In Quadrant‘s November 2011 edition, editor Keith Windschuttle wrote of Clive James and related matters, capturing in a relative few words the egalitarianism — “though not the chip on the shoulder kind” — of a writer as au fait with Dante as with a legend of rugby league. Below, by way of an introduction to Clive’s memories of, and tribute to, the great Reg Gasnier (above), Keith’s pithy appraisal of the education, influences and culture that produced a great and distinctly Australian life and mind.
When former Sydney Morning Herald journalist Paola Totaro e-mailed me in September asking for comments on the recent writings of Clive James for an article she was preparing for the Monthly, I got back to her straight away. Clive had written two pieces for Quadrant this year, both under difficult conditions, and I was glad to talk about them. However, I warned Paola that quoting me was probably a waste of time. Given Robert Manne’s obsessive, decade-long campaign to destroy my name, the Monthly was unlikely to mention me in any but derogatory terms. In 2009, when the publication’s previous editor, Sally Warhaft, exercised her own judgment in defiance of Manne, the then editorial board chairman, she was sacked. I told Paola the current editor, Ben Naparstek, was unlikely to risk the same fate, but nonetheless sent her three paragraphs to choose from.
It turns out the October edition of the Monthly reveals I was quite wrong. It publishes Paola’s perceptive piece on Clive’s recent writings and his struggle with leukaemia. To my surprise, it includes the second of the paragraphs I sent her. So, my misgivings were unwarranted and, accordingly, I disavow any thoughts I had about Naparstek not being his own man.
Because few Quadrant readers will bother to read the Monthly, and since there were two paragraphs of mine it did not use, for the record here is the full text:
Clive James’s Australian Accent
If you did a blindfold test on a random passage from Jane Austen you could tell straight away it was written by a woman from Georgian England, and you could almost certainly name the author. It is the same with Clive James. His writing comes across immediately as the work of an Australian of our time. Yet it is also distinctively his own. Despite living most of his adult life in England, he has kept his Australian accent in both speech and prose. His two essays for Quadrant this year, on poet James McAuley and artist Margaret Olley, dwell on their Australian tone of voice. Clive knows this topic well since he has long been master of the art.
His tone of voice comes from the 1950s state high school system—not from the teachers but the other boys, mostly from battler families. The prevailing ethos was egalitarianism, though not the chip on the shoulder kind. At the time, you admired people of obvious ability—Clive has written memorably about rugby league centre Reg Gasnier—but you developed a sharp eye for poseurs, self-promoters, time servers and salesmen, and had fun sending them up and putting them down. These were the essential skills for literary criticism and Clive made the most of them when he went to London. They still serve him well today.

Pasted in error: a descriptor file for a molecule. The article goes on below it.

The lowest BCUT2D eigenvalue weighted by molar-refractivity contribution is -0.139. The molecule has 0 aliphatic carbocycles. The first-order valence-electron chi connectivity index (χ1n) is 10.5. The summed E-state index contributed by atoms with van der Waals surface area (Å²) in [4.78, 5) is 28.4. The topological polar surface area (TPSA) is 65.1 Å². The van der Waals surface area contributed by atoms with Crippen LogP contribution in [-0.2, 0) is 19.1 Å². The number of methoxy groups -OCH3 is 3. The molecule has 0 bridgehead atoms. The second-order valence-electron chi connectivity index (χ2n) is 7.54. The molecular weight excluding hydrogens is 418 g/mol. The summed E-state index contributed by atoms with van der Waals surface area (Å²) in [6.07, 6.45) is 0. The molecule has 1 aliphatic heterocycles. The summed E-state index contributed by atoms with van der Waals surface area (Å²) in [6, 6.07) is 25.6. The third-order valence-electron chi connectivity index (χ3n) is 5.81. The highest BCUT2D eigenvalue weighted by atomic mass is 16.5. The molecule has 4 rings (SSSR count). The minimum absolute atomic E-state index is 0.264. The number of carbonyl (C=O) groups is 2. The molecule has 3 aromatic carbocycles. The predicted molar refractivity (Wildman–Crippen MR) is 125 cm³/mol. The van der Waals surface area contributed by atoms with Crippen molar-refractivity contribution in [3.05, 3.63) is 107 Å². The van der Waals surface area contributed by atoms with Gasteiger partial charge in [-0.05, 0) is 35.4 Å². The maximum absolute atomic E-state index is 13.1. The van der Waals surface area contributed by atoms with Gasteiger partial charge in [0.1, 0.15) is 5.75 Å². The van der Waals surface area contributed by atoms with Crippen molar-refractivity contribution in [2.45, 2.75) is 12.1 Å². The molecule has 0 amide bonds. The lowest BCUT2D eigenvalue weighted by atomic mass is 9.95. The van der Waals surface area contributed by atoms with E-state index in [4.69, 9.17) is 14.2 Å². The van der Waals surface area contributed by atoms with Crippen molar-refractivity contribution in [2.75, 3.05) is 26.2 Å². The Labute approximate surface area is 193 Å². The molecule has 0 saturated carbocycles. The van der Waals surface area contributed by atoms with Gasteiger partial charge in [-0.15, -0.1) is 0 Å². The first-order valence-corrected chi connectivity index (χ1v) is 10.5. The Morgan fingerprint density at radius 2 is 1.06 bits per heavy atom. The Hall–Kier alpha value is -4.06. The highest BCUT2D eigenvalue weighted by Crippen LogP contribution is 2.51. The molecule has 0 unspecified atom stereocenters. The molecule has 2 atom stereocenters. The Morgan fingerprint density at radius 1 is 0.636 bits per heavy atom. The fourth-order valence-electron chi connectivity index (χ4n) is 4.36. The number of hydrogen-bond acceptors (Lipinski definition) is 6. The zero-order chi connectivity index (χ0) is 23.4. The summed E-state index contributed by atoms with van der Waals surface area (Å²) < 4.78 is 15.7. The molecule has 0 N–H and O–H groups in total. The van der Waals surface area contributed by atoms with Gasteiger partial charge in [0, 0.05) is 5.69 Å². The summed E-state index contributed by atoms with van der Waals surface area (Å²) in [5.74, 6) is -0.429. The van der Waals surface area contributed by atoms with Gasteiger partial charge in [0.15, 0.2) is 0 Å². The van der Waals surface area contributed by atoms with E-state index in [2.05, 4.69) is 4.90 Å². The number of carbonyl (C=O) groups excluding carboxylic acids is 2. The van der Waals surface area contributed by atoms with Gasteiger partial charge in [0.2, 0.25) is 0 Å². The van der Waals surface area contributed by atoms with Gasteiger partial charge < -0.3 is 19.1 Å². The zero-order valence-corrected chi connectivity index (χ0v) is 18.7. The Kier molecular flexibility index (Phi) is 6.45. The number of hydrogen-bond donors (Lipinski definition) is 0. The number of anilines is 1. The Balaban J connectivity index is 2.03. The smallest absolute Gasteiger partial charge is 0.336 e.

Indeed, he gets better as he gets older. In August, when I asked him to write about Margaret Olley, I received a great piece of 2500 words just three days later, composed under chemotherapy and sent from his bed in a Cambridge hospital. What a trouper!
— Keith Windschuttle
At School With Reg Gasnier
Gasnier had soft hands that the ball stuck to
And a body swerve off either foot
That just happened, you couldn’t see him think.
He wasn’t really knock-kneed
But he looked that way when he ran,
With his studded ankles flailing sideways
Like the hubcaps of a war chariot.
At tackling practice we went at him in despair
And either missed or fell stunned,
Our foreheads dotted with bleeding sprig-marks.
So glorious were his deeds
That the testimonials at school assembly
On the day after the match
Went like passages from Homer.
He put Sydney tech on the football map.
There were whole GPS teams he went through
Like a bat through a dark cave.
Sydney High, with backs the size of forwards
Only barely stopped him,
And they practically used land mines.
Wanting to be him, I so conspicuously wasn’t
That I would brood for hours in the library,
One kid from Kogarah utterly wiped out
By the lustre of another.
Later on, as a pro, he won national fame
His shining story followed me to England:
I couldn’t get away from the bastard.
By the time I got a slice of fame myself –
And we’re talking about the echo of a whisper –
His nephew Mark was playing:
Clear proof that the gift was in the blood.
Reg is retired now
And not writing as many poems as I am,
But give me life again and I would still rather
Be worshipped in the school playground
By those who saw him score the winning try,
A human dodgem snaking through a bunch of blokes
All flying the wrong way like literary critics –
Or at least I think so,
Now that I can’t sleep without socks on.
— Clive James